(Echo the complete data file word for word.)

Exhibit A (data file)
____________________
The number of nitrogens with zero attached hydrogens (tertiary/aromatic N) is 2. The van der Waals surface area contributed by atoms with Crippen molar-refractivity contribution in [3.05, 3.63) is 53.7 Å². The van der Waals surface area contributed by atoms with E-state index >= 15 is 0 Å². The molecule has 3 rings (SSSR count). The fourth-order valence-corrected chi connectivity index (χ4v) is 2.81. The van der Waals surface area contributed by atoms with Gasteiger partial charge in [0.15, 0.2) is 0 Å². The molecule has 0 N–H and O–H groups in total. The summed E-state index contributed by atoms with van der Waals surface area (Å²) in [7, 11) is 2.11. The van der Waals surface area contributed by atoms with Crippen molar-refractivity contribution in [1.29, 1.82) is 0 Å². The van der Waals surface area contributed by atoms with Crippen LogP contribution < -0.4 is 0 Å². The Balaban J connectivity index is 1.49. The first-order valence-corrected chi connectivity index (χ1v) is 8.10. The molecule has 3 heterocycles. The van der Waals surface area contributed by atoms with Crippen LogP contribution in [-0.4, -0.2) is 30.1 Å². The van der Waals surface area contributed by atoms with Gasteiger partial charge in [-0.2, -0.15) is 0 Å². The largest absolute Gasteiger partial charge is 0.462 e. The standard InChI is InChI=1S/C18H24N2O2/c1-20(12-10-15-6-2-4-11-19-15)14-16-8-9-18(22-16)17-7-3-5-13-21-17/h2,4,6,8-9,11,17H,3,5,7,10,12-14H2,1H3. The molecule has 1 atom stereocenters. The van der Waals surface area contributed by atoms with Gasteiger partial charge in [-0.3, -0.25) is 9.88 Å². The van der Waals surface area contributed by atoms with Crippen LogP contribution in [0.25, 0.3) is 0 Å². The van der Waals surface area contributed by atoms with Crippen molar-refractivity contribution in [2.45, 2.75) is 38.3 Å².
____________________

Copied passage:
The number of nitrogens with zero attached hydrogens (tertiary/aromatic N) is 2. The van der Waals surface area contributed by atoms with Crippen molar-refractivity contribution in [3.05, 3.63) is 53.7 Å². The van der Waals surface area contributed by atoms with E-state index >= 15 is 0 Å². The molecule has 3 rings (SSSR count). The fourth-order valence-corrected chi connectivity index (χ4v) is 2.81. The van der Waals surface area contributed by atoms with Gasteiger partial charge in [0.15, 0.2) is 0 Å². The molecule has 0 N–H and O–H groups in total. The summed E-state index contributed by atoms with van der Waals surface area (Å²) in [7, 11) is 2.11. The van der Waals surface area contributed by atoms with Crippen molar-refractivity contribution in [1.29, 1.82) is 0 Å². The van der Waals surface area contributed by atoms with Crippen LogP contribution < -0.4 is 0 Å². The Balaban J connectivity index is 1.49. The first-order valence-corrected chi connectivity index (χ1v) is 8.10. The molecule has 3 heterocycles. The van der Waals surface area contributed by atoms with Crippen LogP contribution in [-0.4, -0.2) is 30.1 Å². The van der Waals surface area contributed by atoms with Gasteiger partial charge in [-0.2, -0.15) is 0 Å². The largest absolute Gasteiger partial charge is 0.462 e. The standard InChI is InChI=1S/C18H24N2O2/c1-20(12-10-15-6-2-4-11-19-15)14-16-8-9-18(22-16)17-7-3-5-13-21-17/h2,4,6,8-9,11,17H,3,5,7,10,12-14H2,1H3. The molecule has 1 atom stereocenters. The van der Waals surface area contributed by atoms with Gasteiger partial charge in [-0.3, -0.25) is 9.88 Å². The van der Waals surface area contributed by atoms with Crippen LogP contribution in [0.25, 0.3) is 0 Å². The van der Waals surface area contributed by atoms with Crippen molar-refractivity contribution in [2.45, 2.75) is 38.3 Å².